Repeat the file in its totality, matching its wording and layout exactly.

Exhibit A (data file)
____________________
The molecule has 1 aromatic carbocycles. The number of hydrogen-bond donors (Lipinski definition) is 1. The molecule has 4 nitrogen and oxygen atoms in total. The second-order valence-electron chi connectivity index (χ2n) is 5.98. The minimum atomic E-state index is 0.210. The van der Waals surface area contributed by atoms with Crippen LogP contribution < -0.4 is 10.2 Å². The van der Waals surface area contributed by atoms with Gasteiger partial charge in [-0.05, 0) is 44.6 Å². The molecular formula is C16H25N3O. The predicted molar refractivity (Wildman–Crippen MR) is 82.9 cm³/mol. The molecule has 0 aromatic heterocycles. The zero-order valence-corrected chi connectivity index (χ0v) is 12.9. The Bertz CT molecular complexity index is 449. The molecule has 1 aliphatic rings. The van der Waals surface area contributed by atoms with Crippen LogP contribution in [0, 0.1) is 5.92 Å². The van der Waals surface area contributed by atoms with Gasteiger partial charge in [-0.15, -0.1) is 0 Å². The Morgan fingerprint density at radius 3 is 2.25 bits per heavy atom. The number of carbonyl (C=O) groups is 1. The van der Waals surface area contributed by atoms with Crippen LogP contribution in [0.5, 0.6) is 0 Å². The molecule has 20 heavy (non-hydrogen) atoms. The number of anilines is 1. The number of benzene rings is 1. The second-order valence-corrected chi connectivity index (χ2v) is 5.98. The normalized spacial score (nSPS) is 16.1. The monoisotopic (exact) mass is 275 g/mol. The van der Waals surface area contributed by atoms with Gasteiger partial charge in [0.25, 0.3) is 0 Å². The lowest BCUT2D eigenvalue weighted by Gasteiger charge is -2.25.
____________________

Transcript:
The molecule has 1 aromatic carbocycles. The number of hydrogen-bond donors (Lipinski definition) is 1. The molecule has 4 nitrogen and oxygen atoms in total. The second-order valence-electron chi connectivity index (χ2n) is 5.98. The minimum atomic E-state index is 0.210. The van der Waals surface area contributed by atoms with Crippen LogP contribution < -0.4 is 10.2 Å². The van der Waals surface area contributed by atoms with Gasteiger partial charge in [-0.05, 0) is 44.6 Å². The molecular formula is C16H25N3O. The predicted molar refractivity (Wildman–Crippen MR) is 82.9 cm³/mol. The molecule has 0 aromatic heterocycles. The zero-order valence-corrected chi connectivity index (χ0v) is 12.9. The Bertz CT molecular complexity index is 449. The molecule has 1 aliphatic rings. The van der Waals surface area contributed by atoms with Crippen LogP contribution in [0, 0.1) is 5.92 Å². The van der Waals surface area contributed by atoms with Gasteiger partial charge in [-0.15, -0.1) is 0 Å². The Morgan fingerprint density at radius 3 is 2.25 bits per heavy atom. The number of carbonyl (C=O) groups is 1. The van der Waals surface area contributed by atoms with Crippen LogP contribution in [0.5, 0.6) is 0 Å². The molecule has 20 heavy (non-hydrogen) atoms. The number of anilines is 1. The number of benzene rings is 1. The second-order valence-corrected chi connectivity index (χ2v) is 5.98. The normalized spacial score (nSPS) is 16.1. The monoisotopic (exact) mass is 275 g/mol. The van der Waals surface area contributed by atoms with Gasteiger partial charge in [0.25, 0.3) is 0 Å². The lowest BCUT2D eigenvalue weighted by Gasteiger charge is -2.25.